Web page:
reply to post by spy66
Spy, you are misunderstanding what a " vacuum" is.
A vacuum is an absence of gaseous phase matter, not an absence of all matter.
Like so many people have said it has no effect on the force of gravity, none what so ever.
And all mass has a gravitational field, very likely down to the quantum level, for those interested look into quantum gravity detection experiment
being put together by Cal State Humbolt, fascinating stuff.
Anyhoo, Spy in your OP, the scenario you have works like this,
Your tunnel is a vacuum, the only effect it will have is an absence of media to provide friction, that's it ,it will not effect gravity at all.
So now , the force of gravity follows an inverse square relationship with distance from the center of mass, that is to say the force falls off at a
rate that is proportional to the square of the distance between the objects.
That's why the acceleration due to gravity , which at the earths surface is 32/sec^2, falls off so quickly.
The weightless of " space" is not a gravityless environment, it is micro gravity environment, as long as there is mass there is gravity.
With all that in mind, if one were to drop your mass down the tunnel from the north to south pole, your mass would start with a specific amount of
gravitation potential energy, it will accelerate at 32 feet/sec^2, to start with. It will change because the of the differing densities of the
materials that make up the earth and their relative masses. But to keep it simple we will say it falls at a 32ft/sec^2. As it falls the gravitational
potential energy is turned into kinetic energy, according to the equation U=mgh, where U is gravitational potential energy
m is mass, g, acceleration due to gravity 32ft/sec^2 and h is height of object or in this case the distance from the theoretical center of gravity.
Now a body in motion will stay in motion a body a rest will stay at rest, that is verbal expression of conservation of momentum. In absence of
external forces acting on a moving body a moving body will stay in motion.
Back to the hole, your mass accelerates toward the centers of gravity, turning gravitational potential energy to kinetic energy. As it it approaches
the center the force of gravity in front of it increases, because of the increasing density, but conversely as you pass through the earth all of the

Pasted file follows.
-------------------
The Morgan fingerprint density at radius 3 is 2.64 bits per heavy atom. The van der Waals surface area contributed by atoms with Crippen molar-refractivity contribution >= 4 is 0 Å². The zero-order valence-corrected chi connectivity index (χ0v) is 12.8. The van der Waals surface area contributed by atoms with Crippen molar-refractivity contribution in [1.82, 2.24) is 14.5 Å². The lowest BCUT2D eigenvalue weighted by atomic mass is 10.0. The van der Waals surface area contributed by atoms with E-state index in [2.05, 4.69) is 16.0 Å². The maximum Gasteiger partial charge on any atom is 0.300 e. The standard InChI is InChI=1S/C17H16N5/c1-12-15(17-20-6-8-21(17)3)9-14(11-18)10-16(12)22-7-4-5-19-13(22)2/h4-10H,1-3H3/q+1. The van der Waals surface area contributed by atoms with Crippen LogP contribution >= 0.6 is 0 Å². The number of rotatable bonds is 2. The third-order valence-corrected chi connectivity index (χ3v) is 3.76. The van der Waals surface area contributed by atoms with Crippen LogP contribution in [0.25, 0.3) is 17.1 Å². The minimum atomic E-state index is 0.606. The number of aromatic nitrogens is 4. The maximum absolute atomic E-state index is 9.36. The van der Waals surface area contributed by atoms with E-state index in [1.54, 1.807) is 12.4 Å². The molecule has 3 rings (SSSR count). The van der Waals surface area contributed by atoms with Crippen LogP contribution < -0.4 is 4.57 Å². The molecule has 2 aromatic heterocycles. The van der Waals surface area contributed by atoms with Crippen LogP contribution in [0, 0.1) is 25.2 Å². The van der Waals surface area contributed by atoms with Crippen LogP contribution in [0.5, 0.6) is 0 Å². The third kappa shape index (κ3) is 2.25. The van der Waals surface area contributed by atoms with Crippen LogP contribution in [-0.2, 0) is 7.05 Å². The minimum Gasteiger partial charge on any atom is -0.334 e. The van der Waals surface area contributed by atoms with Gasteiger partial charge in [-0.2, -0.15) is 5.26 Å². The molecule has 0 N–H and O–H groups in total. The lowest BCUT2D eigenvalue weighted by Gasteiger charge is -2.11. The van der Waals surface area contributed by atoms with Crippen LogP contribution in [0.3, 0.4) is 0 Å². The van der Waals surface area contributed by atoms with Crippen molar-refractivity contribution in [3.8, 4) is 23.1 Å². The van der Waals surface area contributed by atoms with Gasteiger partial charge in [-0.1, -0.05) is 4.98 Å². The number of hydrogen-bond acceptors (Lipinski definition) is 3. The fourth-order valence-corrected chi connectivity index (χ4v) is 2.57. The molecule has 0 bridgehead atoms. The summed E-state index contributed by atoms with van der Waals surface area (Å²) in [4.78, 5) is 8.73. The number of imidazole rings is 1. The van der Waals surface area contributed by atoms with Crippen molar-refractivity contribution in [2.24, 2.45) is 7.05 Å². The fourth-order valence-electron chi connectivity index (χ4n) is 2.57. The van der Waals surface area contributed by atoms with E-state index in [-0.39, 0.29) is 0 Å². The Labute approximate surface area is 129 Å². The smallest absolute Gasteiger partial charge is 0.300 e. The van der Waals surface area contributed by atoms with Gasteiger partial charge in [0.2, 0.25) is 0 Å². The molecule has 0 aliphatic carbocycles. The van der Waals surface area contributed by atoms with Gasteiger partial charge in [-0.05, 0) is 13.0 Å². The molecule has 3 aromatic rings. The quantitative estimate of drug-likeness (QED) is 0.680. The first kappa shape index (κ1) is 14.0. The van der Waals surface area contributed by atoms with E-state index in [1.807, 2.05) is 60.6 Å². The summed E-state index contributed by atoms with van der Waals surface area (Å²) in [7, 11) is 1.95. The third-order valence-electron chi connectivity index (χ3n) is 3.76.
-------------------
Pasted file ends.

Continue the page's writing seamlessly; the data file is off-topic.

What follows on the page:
mass behind the falling mass has a gravitational effect on the motion of the moving mass slightly slowing it down.
This is where I differ from the poster who said, that in a vacuum, it would be a simple oscillation scenario and the mass would oscillate back and
forth forever, it would not. If your are using the.force of gravity as a force in the analysis, you can't also discount it.
Classical newtonian physics treats the earth as a point mass, but if you are looking at the mass of the earth as as a system then you have have to
account for the mass in relationship to the position of the object and differing forces of gravity due to changes in density as it moves through the
gravitational system that is the earth as a whole. It would appear to follow a simple straight line oscillation back and forth losing energy and
eventually settling and coming to rest at the bottom of the gravity well.
No it would follow a extremely eliptic path orbiting the theoretical center of gravity. This orbit would decay over time in to rotational motion of
the original mass at the center of the earth.
So the mass would swing back and forth not going quite as far each trip and it would eventually come to rest at the center of the earth, spinning, at
a very high rate it might add as momentum must be conserved.
All of the momentum of the original mass has to be maintained it is converted from linear momentum to rotational momentum.
This is why stars and planets rotate around thier own axes and why planets and asteroids and comets rotate around stars and why star systems orbit
the center of the galaxy and galaxies orbit even larger groups of each other.